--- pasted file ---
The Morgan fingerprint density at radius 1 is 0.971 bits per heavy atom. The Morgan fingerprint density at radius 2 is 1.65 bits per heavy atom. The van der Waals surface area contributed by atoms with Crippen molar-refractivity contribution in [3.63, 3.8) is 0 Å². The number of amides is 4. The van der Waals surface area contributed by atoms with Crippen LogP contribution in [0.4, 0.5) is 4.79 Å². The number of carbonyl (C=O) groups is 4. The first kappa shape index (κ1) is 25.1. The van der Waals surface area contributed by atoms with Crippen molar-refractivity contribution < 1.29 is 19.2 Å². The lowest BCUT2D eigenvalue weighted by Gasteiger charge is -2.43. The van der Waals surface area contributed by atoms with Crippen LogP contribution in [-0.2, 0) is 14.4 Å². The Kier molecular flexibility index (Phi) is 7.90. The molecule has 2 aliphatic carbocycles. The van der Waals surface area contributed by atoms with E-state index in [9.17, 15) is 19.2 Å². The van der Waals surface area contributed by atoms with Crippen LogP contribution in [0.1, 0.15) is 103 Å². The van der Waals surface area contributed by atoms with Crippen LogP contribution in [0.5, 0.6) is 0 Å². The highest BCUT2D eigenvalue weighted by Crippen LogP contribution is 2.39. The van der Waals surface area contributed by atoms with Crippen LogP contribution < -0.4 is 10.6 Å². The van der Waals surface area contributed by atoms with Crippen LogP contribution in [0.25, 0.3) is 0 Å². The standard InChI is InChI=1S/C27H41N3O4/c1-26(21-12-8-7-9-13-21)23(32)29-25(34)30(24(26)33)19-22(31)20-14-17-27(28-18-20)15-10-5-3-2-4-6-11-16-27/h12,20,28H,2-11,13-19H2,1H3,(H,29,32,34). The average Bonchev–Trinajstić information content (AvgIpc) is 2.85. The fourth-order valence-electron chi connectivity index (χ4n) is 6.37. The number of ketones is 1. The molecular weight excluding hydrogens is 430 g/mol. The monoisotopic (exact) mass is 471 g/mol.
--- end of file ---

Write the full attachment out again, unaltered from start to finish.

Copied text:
The Morgan fingerprint density at radius 1 is 0.971 bits per heavy atom. The Morgan fingerprint density at radius 2 is 1.65 bits per heavy atom. The van der Waals surface area contributed by atoms with Crippen molar-refractivity contribution in [3.63, 3.8) is 0 Å². The number of amides is 4. The van der Waals surface area contributed by atoms with Crippen LogP contribution in [0.4, 0.5) is 4.79 Å². The number of carbonyl (C=O) groups is 4. The first kappa shape index (κ1) is 25.1. The van der Waals surface area contributed by atoms with Crippen molar-refractivity contribution < 1.29 is 19.2 Å². The lowest BCUT2D eigenvalue weighted by Gasteiger charge is -2.43. The van der Waals surface area contributed by atoms with Crippen LogP contribution in [-0.2, 0) is 14.4 Å². The Kier molecular flexibility index (Phi) is 7.90. The molecule has 2 aliphatic carbocycles. The van der Waals surface area contributed by atoms with E-state index in [9.17, 15) is 19.2 Å². The van der Waals surface area contributed by atoms with Crippen LogP contribution in [0.1, 0.15) is 103 Å². The van der Waals surface area contributed by atoms with Crippen LogP contribution in [0.5, 0.6) is 0 Å². The highest BCUT2D eigenvalue weighted by Crippen LogP contribution is 2.39. The van der Waals surface area contributed by atoms with Crippen LogP contribution < -0.4 is 10.6 Å². The van der Waals surface area contributed by atoms with Crippen LogP contribution in [0.25, 0.3) is 0 Å². The standard InChI is InChI=1S/C27H41N3O4/c1-26(21-12-8-7-9-13-21)23(32)29-25(34)30(24(26)33)19-22(31)20-14-17-27(28-18-20)15-10-5-3-2-4-6-11-16-27/h12,20,28H,2-11,13-19H2,1H3,(H,29,32,34). The average Bonchev–Trinajstić information content (AvgIpc) is 2.85. The fourth-order valence-electron chi connectivity index (χ4n) is 6.37. The number of ketones is 1. The molecular weight excluding hydrogens is 430 g/mol. The monoisotopic (exact) mass is 471 g/mol.